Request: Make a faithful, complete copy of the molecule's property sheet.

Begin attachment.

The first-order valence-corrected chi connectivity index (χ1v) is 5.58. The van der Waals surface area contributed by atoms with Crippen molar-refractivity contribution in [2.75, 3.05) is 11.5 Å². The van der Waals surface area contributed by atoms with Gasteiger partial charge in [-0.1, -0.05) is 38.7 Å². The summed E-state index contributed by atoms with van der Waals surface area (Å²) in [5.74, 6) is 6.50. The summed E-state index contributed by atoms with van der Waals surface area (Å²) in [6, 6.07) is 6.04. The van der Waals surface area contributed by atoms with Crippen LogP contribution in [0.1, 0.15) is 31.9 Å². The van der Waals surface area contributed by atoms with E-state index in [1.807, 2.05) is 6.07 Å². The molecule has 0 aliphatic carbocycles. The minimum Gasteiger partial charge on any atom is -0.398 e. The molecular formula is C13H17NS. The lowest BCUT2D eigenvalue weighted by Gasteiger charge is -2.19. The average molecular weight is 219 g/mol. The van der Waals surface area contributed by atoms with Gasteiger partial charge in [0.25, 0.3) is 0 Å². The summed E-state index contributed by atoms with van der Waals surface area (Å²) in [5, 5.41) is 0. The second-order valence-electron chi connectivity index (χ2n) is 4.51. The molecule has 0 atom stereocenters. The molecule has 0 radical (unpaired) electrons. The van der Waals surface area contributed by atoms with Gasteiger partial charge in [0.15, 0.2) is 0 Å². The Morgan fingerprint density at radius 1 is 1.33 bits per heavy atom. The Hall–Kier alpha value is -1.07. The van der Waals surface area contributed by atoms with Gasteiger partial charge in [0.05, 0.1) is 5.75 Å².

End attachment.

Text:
The first-order valence-corrected chi connectivity index (χ1v) is 5.58. The van der Waals surface area contributed by atoms with Crippen molar-refractivity contribution in [2.75, 3.05) is 11.5 Å². The van der Waals surface area contributed by atoms with Gasteiger partial charge in [-0.1, -0.05) is 38.7 Å². The summed E-state index contributed by atoms with van der Waals surface area (Å²) in [5.74, 6) is 6.50. The summed E-state index contributed by atoms with van der Waals surface area (Å²) in [6, 6.07) is 6.04. The van der Waals surface area contributed by atoms with Crippen LogP contribution in [0.1, 0.15) is 31.9 Å². The van der Waals surface area contributed by atoms with E-state index in [1.807, 2.05) is 6.07 Å². The molecule has 0 aliphatic carbocycles. The minimum Gasteiger partial charge on any atom is -0.398 e. The molecular formula is C13H17NS. The lowest BCUT2D eigenvalue weighted by Gasteiger charge is -2.19. The average molecular weight is 219 g/mol. The van der Waals surface area contributed by atoms with Gasteiger partial charge in [0.25, 0.3) is 0 Å². The summed E-state index contributed by atoms with van der Waals surface area (Å²) in [5, 5.41) is 0. The second-order valence-electron chi connectivity index (χ2n) is 4.51. The molecule has 0 atom stereocenters. The molecule has 0 radical (unpaired) electrons. The van der Waals surface area contributed by atoms with Gasteiger partial charge in [0.15, 0.2) is 0 Å². The Morgan fingerprint density at radius 1 is 1.33 bits per heavy atom. The Hall–Kier alpha value is -1.07. The van der Waals surface area contributed by atoms with Gasteiger partial charge in [0.05, 0.1) is 5.75 Å².